clarity over Brexit, and offers no clear path toward getting a deal
through Britain's House of Commons, Laurence Norman and Max Colchester
The new date gives British Prime Minister Theresa May more time to try
to get the U.K.’s Parliament to approve a Brexit deal. She returns to
the U.K. Thursday to continue discussions with the Labour Party on a
Ready to Spring Into Action
European Central Bank President Mario Draghi signaled the bank could take fresh action to shore up the eurozone’s faltering economy
if the outlook darkens. At a news conference, Mr. Draghi said Europe’s
economic slowdown would continue this year, in part because of the
uncertainty facing businesses as a result of U.S. threats to raise
tariffs on automobiles and other imports from Europe. The ECB’s caution
echoes that of the Federal Reserve, which stepped back from further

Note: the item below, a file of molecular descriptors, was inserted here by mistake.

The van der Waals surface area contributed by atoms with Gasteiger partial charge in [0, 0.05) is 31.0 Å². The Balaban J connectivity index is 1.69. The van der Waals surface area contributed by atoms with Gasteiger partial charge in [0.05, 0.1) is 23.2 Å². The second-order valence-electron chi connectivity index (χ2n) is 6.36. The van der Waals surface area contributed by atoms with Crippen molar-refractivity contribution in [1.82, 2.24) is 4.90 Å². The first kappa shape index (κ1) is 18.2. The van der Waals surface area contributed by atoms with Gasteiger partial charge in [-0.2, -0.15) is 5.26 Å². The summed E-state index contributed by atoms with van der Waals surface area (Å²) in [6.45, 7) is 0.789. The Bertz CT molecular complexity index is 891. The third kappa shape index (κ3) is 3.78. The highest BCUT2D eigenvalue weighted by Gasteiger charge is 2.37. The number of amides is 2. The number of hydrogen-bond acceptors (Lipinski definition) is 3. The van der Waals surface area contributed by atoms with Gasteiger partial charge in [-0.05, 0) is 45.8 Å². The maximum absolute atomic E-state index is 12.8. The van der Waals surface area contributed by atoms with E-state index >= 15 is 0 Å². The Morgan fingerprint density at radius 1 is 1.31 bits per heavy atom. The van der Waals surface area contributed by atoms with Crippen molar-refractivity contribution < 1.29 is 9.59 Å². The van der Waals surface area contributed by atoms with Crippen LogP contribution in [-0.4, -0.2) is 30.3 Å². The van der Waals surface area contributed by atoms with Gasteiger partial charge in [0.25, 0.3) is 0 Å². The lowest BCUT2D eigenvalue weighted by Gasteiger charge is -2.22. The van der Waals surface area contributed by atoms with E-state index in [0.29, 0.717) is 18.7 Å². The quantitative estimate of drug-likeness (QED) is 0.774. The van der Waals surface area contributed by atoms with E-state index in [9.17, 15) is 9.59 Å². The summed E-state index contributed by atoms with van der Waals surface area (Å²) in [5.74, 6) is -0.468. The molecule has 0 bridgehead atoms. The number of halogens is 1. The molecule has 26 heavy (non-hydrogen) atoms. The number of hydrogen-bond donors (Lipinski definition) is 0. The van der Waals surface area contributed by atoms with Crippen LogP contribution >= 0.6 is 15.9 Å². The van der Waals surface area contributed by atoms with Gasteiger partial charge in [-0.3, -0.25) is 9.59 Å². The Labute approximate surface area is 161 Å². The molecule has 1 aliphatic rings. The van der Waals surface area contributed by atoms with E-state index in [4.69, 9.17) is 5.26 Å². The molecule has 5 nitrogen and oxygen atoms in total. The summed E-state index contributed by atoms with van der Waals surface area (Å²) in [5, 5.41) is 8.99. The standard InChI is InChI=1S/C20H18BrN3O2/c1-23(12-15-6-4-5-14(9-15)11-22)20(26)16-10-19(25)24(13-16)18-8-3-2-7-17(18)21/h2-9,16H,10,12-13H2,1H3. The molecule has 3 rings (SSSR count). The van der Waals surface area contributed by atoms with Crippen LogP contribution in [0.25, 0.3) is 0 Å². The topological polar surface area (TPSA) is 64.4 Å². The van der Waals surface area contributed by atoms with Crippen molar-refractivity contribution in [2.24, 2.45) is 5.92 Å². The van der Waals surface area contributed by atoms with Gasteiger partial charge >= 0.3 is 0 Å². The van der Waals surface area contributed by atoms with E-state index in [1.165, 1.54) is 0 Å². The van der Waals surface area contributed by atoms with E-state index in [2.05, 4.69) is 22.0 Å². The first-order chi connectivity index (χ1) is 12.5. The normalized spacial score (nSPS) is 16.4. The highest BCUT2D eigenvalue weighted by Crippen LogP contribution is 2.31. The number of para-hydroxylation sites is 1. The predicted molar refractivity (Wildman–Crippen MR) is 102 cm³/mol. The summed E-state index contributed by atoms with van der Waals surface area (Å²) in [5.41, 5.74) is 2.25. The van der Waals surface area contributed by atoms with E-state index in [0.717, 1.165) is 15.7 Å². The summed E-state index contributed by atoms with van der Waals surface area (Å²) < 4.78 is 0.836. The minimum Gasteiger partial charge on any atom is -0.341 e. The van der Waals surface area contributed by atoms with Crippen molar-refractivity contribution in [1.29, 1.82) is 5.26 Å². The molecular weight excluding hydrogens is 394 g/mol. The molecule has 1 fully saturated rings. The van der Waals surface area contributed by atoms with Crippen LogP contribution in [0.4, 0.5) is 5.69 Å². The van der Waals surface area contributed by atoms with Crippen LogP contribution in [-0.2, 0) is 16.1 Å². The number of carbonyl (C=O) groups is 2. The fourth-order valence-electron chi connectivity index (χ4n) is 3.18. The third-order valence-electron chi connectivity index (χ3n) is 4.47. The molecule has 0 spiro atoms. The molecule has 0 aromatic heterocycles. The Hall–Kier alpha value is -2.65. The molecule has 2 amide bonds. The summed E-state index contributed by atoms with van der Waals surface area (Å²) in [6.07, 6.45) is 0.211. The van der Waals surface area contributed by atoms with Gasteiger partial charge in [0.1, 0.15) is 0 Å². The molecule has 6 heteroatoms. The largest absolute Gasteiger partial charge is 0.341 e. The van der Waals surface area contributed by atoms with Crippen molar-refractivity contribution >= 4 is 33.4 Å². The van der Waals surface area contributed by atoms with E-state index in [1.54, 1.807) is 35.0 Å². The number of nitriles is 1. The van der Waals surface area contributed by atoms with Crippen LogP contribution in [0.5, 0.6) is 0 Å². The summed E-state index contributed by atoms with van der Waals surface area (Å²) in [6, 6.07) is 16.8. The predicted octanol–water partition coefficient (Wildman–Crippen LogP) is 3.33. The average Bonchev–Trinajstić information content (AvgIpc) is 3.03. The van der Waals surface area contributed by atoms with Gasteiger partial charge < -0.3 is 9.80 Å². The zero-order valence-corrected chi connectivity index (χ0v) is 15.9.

interest-rate hikes in recent months, Tom Fairless and Paul Hannon
We already knew Federal Reserve officials
voted to hold rates steady at their March 19-20 meeting. Minutes from
the gathering add key details: The Fed has set a high bar to raising rates again
because of greater risks to the U.S. economy from a global growth
slowdown, and after a muted inflation reading took officials by
surprise. But the minutes also show officials didn’t see any need to cut
their benchmark rate absent a broad deterioration in the economy, Nick
Key quote: “A majority of participants expected that the evolution of the economic outlook and risks
to the outlook would likely warrant leaving the target range unchanged for the remainder of the year.”
Searching for Inflation
Low inflation readings have puzzled
central bankers around the world—and are one reason the Fed is in a
holding pattern. The latest data provide little urgency for higher
U.S. consumer prices
rose 1.9% from a year earlier in March, compared with a 1.5% annual
gain in February. Volatile oil prices drove the latest increase.